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Clin Neuropsychol. 2004 May;18(2):284-302.

Practice effect and test-retest reliability of attentional and executive tests in middle-aged to elderly subjects.

Author information

1
Cognitive Neuroscience Center, Université du Québec à Montréal, Centre-ville, Montréal, Québec, Canada.

Abstract

There is a lack of data about the practice effect and test-retest reliability (TRR) on many attentional and executive tests in neuropsychology. In this study, 37 subjects aged 52 to 80 were tested three times with an inter-assessment interval of 14 days. The battery included the Rey Auditory Verbal Learning Test, the Stroop interference test, the Letter-Number Sequencing test, Wechsler Adult Intelligence Scale-III (WAIS-III), the Ruff 2 and 7 Selective Attention Test, the Tower of London, the Verbal Fluency test, and simple, choice, and sequential reaction time tests. The results showed that tasks were generally subject to a practice effect, except for those with alternate forms. In all tests, there were a number of scores demonstrating good TRR, but others, although largely used in clinical practice, failed to reach acceptable TRR standards. Usually, time derived scores were associated with the best TRR.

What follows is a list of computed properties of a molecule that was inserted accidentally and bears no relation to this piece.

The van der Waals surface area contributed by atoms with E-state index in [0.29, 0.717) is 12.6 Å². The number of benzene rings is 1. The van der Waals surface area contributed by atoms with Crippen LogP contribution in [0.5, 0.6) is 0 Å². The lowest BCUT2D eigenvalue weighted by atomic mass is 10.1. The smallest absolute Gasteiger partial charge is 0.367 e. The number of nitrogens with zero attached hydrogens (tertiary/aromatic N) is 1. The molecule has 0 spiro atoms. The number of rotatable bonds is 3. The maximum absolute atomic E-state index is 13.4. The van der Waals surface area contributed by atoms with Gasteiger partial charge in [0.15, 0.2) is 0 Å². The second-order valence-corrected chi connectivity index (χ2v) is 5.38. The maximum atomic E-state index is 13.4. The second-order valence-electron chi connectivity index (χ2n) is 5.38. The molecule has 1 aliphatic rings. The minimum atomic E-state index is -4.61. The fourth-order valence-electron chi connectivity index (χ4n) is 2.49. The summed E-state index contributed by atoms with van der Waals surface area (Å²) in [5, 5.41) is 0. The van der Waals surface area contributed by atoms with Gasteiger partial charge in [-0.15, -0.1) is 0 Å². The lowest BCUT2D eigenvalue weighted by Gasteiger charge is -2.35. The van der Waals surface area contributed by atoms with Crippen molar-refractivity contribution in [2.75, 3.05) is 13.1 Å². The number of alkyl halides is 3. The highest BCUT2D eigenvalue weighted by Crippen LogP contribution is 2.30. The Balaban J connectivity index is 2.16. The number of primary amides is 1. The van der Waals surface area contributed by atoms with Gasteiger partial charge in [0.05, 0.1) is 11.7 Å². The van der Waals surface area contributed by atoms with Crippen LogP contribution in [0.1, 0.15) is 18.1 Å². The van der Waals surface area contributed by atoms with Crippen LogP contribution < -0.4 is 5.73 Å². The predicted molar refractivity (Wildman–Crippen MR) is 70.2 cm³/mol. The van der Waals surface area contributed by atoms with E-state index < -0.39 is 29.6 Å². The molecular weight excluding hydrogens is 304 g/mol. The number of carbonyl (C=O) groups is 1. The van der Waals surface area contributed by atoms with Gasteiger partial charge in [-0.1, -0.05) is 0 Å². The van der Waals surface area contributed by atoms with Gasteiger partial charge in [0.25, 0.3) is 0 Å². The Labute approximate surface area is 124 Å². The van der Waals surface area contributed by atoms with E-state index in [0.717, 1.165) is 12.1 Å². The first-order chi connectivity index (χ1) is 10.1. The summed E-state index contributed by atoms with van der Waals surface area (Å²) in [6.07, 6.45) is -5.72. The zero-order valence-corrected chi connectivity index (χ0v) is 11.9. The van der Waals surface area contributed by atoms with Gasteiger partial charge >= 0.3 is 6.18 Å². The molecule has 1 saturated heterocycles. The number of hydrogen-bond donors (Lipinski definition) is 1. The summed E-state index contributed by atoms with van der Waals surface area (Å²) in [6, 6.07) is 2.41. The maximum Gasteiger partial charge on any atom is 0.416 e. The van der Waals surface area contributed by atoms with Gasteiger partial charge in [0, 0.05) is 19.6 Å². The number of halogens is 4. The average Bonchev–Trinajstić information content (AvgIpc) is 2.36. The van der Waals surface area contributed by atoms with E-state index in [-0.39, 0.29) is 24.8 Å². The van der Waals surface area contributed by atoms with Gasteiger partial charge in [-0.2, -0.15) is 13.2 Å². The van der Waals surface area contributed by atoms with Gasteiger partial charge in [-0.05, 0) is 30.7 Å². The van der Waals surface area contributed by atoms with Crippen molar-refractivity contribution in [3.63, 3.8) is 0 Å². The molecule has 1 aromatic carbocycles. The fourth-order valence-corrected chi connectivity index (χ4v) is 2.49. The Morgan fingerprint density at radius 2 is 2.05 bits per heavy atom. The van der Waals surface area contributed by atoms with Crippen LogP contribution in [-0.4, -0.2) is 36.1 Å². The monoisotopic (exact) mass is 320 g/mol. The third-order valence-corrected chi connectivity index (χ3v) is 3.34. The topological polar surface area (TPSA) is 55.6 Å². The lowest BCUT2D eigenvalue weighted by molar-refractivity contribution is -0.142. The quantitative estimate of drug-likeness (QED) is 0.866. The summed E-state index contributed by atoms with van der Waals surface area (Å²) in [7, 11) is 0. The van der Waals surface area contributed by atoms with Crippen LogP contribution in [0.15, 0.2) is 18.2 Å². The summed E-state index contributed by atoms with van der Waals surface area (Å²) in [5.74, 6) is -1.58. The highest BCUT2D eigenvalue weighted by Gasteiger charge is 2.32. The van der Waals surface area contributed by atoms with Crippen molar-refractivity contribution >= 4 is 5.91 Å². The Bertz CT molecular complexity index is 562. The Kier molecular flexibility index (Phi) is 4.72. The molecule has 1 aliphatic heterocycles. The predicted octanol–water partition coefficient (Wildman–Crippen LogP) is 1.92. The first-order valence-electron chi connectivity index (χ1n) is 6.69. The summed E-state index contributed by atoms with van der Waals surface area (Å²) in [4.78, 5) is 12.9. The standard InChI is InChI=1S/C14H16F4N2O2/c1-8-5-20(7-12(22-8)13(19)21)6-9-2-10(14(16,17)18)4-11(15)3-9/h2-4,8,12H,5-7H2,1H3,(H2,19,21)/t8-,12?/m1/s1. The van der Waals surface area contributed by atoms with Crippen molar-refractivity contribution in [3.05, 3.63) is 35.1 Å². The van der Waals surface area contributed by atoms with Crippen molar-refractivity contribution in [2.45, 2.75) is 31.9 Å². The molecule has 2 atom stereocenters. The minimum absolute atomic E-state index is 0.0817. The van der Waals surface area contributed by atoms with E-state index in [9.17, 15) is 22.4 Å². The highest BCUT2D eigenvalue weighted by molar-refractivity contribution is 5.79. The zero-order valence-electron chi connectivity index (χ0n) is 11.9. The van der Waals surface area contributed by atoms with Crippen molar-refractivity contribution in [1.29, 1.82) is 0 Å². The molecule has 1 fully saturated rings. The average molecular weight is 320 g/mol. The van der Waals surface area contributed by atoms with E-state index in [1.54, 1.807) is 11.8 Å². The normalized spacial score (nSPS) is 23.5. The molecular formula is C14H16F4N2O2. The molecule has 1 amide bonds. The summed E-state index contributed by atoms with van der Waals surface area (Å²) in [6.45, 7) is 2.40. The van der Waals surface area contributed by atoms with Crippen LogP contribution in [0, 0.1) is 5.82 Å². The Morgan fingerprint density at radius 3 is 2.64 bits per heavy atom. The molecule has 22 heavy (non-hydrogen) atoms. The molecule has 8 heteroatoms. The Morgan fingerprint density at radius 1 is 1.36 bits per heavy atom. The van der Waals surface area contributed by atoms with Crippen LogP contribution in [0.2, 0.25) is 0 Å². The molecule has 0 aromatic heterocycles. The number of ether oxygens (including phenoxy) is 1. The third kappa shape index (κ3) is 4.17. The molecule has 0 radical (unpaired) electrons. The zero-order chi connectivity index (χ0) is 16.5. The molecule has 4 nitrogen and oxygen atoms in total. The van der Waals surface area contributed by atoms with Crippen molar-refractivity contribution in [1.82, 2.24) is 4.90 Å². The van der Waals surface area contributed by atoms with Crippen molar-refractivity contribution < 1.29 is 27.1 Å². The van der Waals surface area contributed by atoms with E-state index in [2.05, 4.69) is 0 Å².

PMID:
15587675
DOI:
10.1080/13854040490501718
[Indexed for MEDLINE]

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